by Valerie Balester, former UWC Executive Director
This article has been re-published from our faculty blog, Stand and Deliver
, from April 3, 2012.
If you tell students to avoid to be
verbs in their writing, you are guilty. You may think be
verbs decrease the power of writing, when, in fact, they can increase it. Writing instruction too frequently consists of a list of do’s and don’ts—one of the most noted being [whoops, I used be
there], I repeat, one of the most noted being to substitute a strong verb for to be
. But this advice should never be applied wholesale. Like other writing “dos and don’ts,” when taken to extremes, it inevitably leads to infractions and infelicities. No writer can survive without being
. Writing without to be
is like living in a state of non-existence. We need to be
For one example of the power of to be
, look at the simple categorical proposition, so common in academic thought and writing, X is
Y. Grammatically, the is
form of be
here is a linking verb, or a subject complement. [See how I just used is
to define?] The pattern is categorical because it puts the Y term into the X category. Thus, we have sentences like the following:
Writing is hard.
Writers are editors.
Before you protest that the above sentences are too simple for academic writing, think of the contortions novice writers might go through to make them sound “better,” that is, more academic, and then remember that you also asked for clarity and concision. Below, I offer some revisions (a very writerly thing to do):
Writing requires hard work.
Writers can be described as editors
These, of course, show how changing the verb may have undesirable consequences (such as making a sentence less concise). Telling students to substitute a strong verb is tricky. That does not mean any other verb outside the be family. As always, we have to add to our dos and don’ts a caveat that judgment is required and that the specific context should be considered. Now let’s try harder to substitute a strong verb:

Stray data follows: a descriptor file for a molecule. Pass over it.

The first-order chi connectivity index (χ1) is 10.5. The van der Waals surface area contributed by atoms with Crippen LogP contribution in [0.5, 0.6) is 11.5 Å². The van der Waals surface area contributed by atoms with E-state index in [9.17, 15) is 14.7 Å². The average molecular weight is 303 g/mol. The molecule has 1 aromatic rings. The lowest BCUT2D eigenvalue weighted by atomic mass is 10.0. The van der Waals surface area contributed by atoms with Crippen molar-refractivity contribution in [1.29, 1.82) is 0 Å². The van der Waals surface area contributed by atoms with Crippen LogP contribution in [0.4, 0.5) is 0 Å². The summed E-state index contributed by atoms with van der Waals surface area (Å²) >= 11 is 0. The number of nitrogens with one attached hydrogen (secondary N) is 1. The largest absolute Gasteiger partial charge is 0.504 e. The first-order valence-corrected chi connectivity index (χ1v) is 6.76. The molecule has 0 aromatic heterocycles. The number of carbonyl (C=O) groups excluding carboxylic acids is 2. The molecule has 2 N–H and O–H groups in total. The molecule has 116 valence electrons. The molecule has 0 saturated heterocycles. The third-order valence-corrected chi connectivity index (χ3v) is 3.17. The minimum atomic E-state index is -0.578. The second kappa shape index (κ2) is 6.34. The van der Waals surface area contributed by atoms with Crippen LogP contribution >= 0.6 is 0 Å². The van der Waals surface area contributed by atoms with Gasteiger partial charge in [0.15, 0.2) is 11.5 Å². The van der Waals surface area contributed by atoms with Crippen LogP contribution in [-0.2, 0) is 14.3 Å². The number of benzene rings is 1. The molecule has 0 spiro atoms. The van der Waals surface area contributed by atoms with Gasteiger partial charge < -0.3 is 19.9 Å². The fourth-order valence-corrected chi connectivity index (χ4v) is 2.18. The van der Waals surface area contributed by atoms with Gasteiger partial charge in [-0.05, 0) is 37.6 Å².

Writing creates difficulties.
Writers play the role of editors.
Not bad if you want a theatrical twist. Not really better, however, because they lose the sense of the dictionary definition. The first is concise (back to three words), but the second is still six words to the original three. Their acceptability depends on the effect you want to produce. Re-thinking the sentences might work, as in:
Writers work hard.
Writers and editors both revise.
But that does change the focus and emphasis of the original. For “Writing is hard,” Journalist Red Smith found a better and more powerful solution, using a to be form, thus:
Writing is easy. You just sit down at a typewriter and open a vein.
Notice that a simple simile, a comparison using like or as, requires a be verb. A simile can have great power in writing, as essayist William Zinsser demonstrates:
Clutter is the disease of American writing. We are a society strangling in unnecessary words, circular constructions, pompous frills and meaningless jargon.
In Zinsser’s example, you see a fairly common rhetorical move: the writer begins with a short X is Y sentence, something dramatic, then follows with a longer comment on that.(Notice that his second sentence also used a be form.) I admit that wordy and weak writing can come from be forms, among the most notable being the phrases there is and it is. Sometimes, usually with these phrases, you’ll see student writers using exist in an effort to avoid be, and the result can be stilted and wordy, often out of place with the overall tone of the writing. So our hypothetical student may want to write something along these lines:
There is no great writing, only great rewriting. (as composed by Supreme Court Justice Louis Brandeis)
Unfortunately, to avoid the dreaded be, the student produces:
No great writing exists, only great rewriting.
As far as expletives forms (there is, it is), we should heed the advice of C. J. Cherryh, the science fiction writer, who tells us, using an expletive, “It is perfectly okay to write garbage—as long as you edit brilliantly.” The cure for wordiness and blandness in writing is not to banish be forms but to awaken a sense of craft in the writers. I like to say there are no absolutes in writing except one: There are no absolutes in writing. Essayist T. B. Macaulay said this as well, and he, like I, used a be form in his expression of the thought:
The first law of writing, that law to which all other laws are subordinate, is this: that the words employed shall be such as convey to the reader the meaning of the writer.